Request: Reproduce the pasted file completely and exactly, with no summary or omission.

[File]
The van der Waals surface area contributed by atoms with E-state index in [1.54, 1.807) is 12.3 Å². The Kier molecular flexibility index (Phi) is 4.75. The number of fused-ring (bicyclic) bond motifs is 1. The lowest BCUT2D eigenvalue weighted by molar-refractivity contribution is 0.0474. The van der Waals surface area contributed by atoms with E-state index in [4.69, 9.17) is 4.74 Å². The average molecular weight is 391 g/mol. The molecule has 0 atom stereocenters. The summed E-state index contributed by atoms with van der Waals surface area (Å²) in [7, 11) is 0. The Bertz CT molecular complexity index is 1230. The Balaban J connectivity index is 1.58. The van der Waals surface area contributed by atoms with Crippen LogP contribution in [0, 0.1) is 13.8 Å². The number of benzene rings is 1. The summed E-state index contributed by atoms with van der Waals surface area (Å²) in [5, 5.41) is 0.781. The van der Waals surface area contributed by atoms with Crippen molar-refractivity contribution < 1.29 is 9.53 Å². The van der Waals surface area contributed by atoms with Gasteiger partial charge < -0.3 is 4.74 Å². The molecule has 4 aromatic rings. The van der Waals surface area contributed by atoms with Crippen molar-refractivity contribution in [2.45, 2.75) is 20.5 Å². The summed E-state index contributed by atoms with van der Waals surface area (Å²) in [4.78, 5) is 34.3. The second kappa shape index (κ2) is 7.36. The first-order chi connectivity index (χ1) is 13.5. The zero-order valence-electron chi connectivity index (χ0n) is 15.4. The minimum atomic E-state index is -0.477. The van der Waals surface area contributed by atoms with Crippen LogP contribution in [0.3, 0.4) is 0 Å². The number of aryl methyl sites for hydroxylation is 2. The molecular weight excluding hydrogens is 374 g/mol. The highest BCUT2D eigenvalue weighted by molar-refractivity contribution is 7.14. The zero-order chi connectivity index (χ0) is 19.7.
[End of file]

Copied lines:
The van der Waals surface area contributed by atoms with E-state index in [1.54, 1.807) is 12.3 Å². The Kier molecular flexibility index (Phi) is 4.75. The number of fused-ring (bicyclic) bond motifs is 1. The lowest BCUT2D eigenvalue weighted by molar-refractivity contribution is 0.0474. The van der Waals surface area contributed by atoms with E-state index in [4.69, 9.17) is 4.74 Å². The average molecular weight is 391 g/mol. The molecule has 0 atom stereocenters. The summed E-state index contributed by atoms with van der Waals surface area (Å²) in [7, 11) is 0. The Bertz CT molecular complexity index is 1230. The Balaban J connectivity index is 1.58. The van der Waals surface area contributed by atoms with Crippen LogP contribution in [0, 0.1) is 13.8 Å². The number of benzene rings is 1. The summed E-state index contributed by atoms with van der Waals surface area (Å²) in [5, 5.41) is 0.781. The van der Waals surface area contributed by atoms with Crippen molar-refractivity contribution < 1.29 is 9.53 Å². The van der Waals surface area contributed by atoms with Gasteiger partial charge < -0.3 is 4.74 Å². The molecule has 4 aromatic rings. The van der Waals surface area contributed by atoms with Crippen molar-refractivity contribution in [2.45, 2.75) is 20.5 Å². The summed E-state index contributed by atoms with van der Waals surface area (Å²) in [4.78, 5) is 34.3. The second kappa shape index (κ2) is 7.36. The first-order chi connectivity index (χ1) is 13.5. The zero-order valence-electron chi connectivity index (χ0n) is 15.4. The minimum atomic E-state index is -0.477. The van der Waals surface area contributed by atoms with Crippen LogP contribution in [0.3, 0.4) is 0 Å². The number of aryl methyl sites for hydroxylation is 2. The molecular weight excluding hydrogens is 374 g/mol. The highest BCUT2D eigenvalue weighted by molar-refractivity contribution is 7.14. The zero-order chi connectivity index (χ0) is 19.7.